Like a lot of other musicians this time of year, I’m practicing for an upcoming Christmas Music Program. I’m glad to be a part of it. I love playing for big events. The only disappointment is the congregational hymn I’ve been asked to play—Once In Royal David’s City.
It’s not that I don’t like the hymn. In fact, after playing it on the organ the last five Christmases it’s made it onto My Top 13 LDS Christmas Hymns list. (Yes, I know. There are only 14 LDS Christmas hymns.) Actually, I think the hymn could probably make it up into My Top Five list if weren’t for three factors.
Between the eighth note runs in the pedal line and the fingering gymnastics required to keep a legato line, Once In Royal David’s City is a very demanding hymn! But that’s what often happens with musically interesting pieces.
Once In Royal David’s City is a Christmas carol originally written as poem by Cecil Frances Alexander as a way to teach children about Christ’s birth and life on earth. I have found several verses beyond the three that appear in the LDS hymnal. One of these omitted verses is so meaningful to me. It speaks to the child in me who needs to be reassured that Christ understands, I mean really, truly understands what it’s like to feel small and insignificant.
For He is our childhood’s pattern,
Day by day, like us He grew
He was little, weak and helpless,
Tears and smiles like us He knew
And He feeleth for our sadness
And He shareth in our gladness
Theologically I am committed to my religion. Musically, though, I think mainstream christianity is pretty cool. For example, since 1919, the Festival of Nine Lessons and Carols at the King’s College Chapel Cambridge has begun its Christmas Eve service with Once in Royal David’s City as the Processional hymn. In the video below, the first verse is sung by a boy chorister of the Choir of King’s Chapel as a solo. The second verse is sung by the choir, and the congregation joins in the third verse.
When was the last time you heard those kind of acoustics in an LDS church building? How many members of your ward’s Deacon Quorum could put it out there like that boy did? And the organ? Wow! For me, it all adds up to a wonderful musical experience.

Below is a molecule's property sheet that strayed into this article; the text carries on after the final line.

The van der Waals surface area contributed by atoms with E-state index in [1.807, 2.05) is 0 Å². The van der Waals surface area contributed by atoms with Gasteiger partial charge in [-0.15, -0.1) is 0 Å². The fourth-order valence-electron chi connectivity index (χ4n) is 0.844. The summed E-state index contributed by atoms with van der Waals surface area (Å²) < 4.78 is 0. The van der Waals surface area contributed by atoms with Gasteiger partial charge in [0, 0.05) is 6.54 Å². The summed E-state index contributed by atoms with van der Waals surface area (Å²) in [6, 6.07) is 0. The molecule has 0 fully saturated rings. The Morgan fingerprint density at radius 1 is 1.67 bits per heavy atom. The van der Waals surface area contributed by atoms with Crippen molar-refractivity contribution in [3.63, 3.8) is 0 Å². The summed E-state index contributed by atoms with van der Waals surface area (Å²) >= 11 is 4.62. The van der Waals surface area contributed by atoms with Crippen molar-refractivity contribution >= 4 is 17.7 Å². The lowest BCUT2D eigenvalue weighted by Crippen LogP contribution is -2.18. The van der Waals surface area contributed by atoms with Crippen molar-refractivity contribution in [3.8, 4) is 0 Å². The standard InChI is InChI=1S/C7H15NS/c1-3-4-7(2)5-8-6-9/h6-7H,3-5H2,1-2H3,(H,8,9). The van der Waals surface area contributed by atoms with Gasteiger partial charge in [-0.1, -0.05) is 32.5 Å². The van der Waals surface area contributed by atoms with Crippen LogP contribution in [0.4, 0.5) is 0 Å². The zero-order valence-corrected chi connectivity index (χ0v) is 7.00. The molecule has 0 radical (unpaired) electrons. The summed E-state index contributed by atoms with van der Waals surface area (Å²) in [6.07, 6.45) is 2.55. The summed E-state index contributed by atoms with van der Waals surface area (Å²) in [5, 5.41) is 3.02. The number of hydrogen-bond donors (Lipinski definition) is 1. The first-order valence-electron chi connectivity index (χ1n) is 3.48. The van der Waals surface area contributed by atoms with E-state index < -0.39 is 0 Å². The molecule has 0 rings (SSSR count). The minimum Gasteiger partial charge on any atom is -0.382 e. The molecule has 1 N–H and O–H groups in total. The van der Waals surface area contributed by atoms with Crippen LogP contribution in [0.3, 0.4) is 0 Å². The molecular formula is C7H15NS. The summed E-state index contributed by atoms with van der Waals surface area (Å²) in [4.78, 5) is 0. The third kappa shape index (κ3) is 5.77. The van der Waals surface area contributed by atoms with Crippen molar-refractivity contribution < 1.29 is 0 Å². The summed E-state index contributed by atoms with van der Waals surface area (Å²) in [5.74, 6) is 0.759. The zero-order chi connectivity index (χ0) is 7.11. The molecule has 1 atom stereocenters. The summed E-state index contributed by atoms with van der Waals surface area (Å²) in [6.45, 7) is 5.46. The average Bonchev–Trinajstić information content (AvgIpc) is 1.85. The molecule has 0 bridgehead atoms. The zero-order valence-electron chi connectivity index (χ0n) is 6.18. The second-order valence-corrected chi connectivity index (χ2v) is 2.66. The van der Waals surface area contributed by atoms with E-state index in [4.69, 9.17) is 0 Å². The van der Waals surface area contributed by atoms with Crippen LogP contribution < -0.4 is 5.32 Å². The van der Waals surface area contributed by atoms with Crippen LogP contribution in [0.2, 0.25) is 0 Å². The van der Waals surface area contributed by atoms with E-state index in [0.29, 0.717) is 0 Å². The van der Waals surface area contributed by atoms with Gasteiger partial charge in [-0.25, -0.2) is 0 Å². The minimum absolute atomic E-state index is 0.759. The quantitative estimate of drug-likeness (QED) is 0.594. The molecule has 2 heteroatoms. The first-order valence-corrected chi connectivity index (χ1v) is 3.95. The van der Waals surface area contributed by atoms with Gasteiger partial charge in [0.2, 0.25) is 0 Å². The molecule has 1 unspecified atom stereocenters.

Looking at the obstacles involved may make the hymn seem like too much of a challenge. But rather than dismiss playing the hymn altogether, I have realized there are some options for getting it closer to My Top Five list.
The difficulty factor can be worked around by finding another arrangement. Easy Organ Hymn Settings by Don Cook offers a reasonable alternative for the early-intermediate level organist. An intermediate level arrangement in Three-Stave Hymn Accompaniments, also by Don Cook, simplifies the pedal by putting the bass runs in the left hand while retaining the 4-part harmony. And for those who want to tackle the hymnal version, Carol Dean (firstname.lastname@example.org) has created fingering/pedaling suggestions to assist ward organists in learning effective, efficient playing technique.
As far as the text, many open-minded bishops will permit additional verses (doctrinally correct, of course!) to be sung in sacrament meeting. The non-hymnal verse(s) could be printed in the bulletin for congregational singing, or could be sung as an interlude by a soloist.
The last issue—ambience—is a little more problematic. Can you picture an LDS Sacrament Meeting being held in a beautiful gothic cathedral, with all the pageantry, candles, and glorious acoustics? Me neither. Which is why Once In Royal David’s City remains almost my favorite Christmas hymn.